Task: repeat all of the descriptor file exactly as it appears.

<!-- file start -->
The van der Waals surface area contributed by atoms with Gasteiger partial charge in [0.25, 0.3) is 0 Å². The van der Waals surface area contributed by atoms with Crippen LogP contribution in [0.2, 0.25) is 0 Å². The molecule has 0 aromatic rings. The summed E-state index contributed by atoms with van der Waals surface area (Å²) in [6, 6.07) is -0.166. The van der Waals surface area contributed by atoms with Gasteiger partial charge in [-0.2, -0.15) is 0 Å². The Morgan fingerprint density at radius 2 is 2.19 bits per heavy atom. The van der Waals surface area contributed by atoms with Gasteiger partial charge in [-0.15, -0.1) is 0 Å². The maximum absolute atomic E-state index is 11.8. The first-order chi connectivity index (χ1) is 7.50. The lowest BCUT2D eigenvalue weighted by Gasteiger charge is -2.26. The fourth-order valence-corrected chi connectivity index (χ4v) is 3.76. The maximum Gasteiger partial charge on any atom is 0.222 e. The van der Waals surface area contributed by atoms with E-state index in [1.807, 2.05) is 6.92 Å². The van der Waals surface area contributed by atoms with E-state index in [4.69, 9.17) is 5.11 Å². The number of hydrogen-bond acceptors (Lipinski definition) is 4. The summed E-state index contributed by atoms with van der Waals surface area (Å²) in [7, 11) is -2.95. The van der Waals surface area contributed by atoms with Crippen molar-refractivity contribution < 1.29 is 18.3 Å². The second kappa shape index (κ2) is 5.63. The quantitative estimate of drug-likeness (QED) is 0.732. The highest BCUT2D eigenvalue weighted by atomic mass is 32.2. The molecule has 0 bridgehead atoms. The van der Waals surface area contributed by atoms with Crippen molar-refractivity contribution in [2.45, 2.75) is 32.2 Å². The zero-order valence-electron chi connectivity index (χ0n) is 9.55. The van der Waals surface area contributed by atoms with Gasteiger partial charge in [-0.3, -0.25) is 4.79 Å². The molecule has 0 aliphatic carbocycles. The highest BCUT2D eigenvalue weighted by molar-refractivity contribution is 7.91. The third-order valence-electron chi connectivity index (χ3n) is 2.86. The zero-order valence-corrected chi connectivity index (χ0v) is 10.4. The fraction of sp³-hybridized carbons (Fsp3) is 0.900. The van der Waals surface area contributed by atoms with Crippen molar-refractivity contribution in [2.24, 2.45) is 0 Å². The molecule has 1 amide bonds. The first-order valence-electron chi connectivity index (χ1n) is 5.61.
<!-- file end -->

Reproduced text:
The van der Waals surface area contributed by atoms with Gasteiger partial charge in [0.25, 0.3) is 0 Å². The van der Waals surface area contributed by atoms with Crippen LogP contribution in [0.2, 0.25) is 0 Å². The molecule has 0 aromatic rings. The summed E-state index contributed by atoms with van der Waals surface area (Å²) in [6, 6.07) is -0.166. The van der Waals surface area contributed by atoms with Gasteiger partial charge in [-0.2, -0.15) is 0 Å². The Morgan fingerprint density at radius 2 is 2.19 bits per heavy atom. The van der Waals surface area contributed by atoms with Gasteiger partial charge in [-0.15, -0.1) is 0 Å². The maximum absolute atomic E-state index is 11.8. The first-order chi connectivity index (χ1) is 7.50. The lowest BCUT2D eigenvalue weighted by Gasteiger charge is -2.26. The fourth-order valence-corrected chi connectivity index (χ4v) is 3.76. The maximum Gasteiger partial charge on any atom is 0.222 e. The van der Waals surface area contributed by atoms with E-state index in [1.807, 2.05) is 6.92 Å². The van der Waals surface area contributed by atoms with E-state index in [4.69, 9.17) is 5.11 Å². The number of hydrogen-bond acceptors (Lipinski definition) is 4. The summed E-state index contributed by atoms with van der Waals surface area (Å²) in [7, 11) is -2.95. The van der Waals surface area contributed by atoms with Crippen molar-refractivity contribution < 1.29 is 18.3 Å². The second kappa shape index (κ2) is 5.63. The quantitative estimate of drug-likeness (QED) is 0.732. The highest BCUT2D eigenvalue weighted by atomic mass is 32.2. The molecule has 0 bridgehead atoms. The van der Waals surface area contributed by atoms with Crippen molar-refractivity contribution in [2.45, 2.75) is 32.2 Å². The zero-order valence-electron chi connectivity index (χ0n) is 9.55. The van der Waals surface area contributed by atoms with Gasteiger partial charge in [-0.3, -0.25) is 4.79 Å². The molecule has 0 aliphatic carbocycles. The highest BCUT2D eigenvalue weighted by molar-refractivity contribution is 7.91. The third-order valence-electron chi connectivity index (χ3n) is 2.86. The zero-order valence-corrected chi connectivity index (χ0v) is 10.4. The fraction of sp³-hybridized carbons (Fsp3) is 0.900. The van der Waals surface area contributed by atoms with Crippen molar-refractivity contribution in [2.24, 2.45) is 0 Å². The molecule has 1 amide bonds. The first-order valence-electron chi connectivity index (χ1n) is 5.61.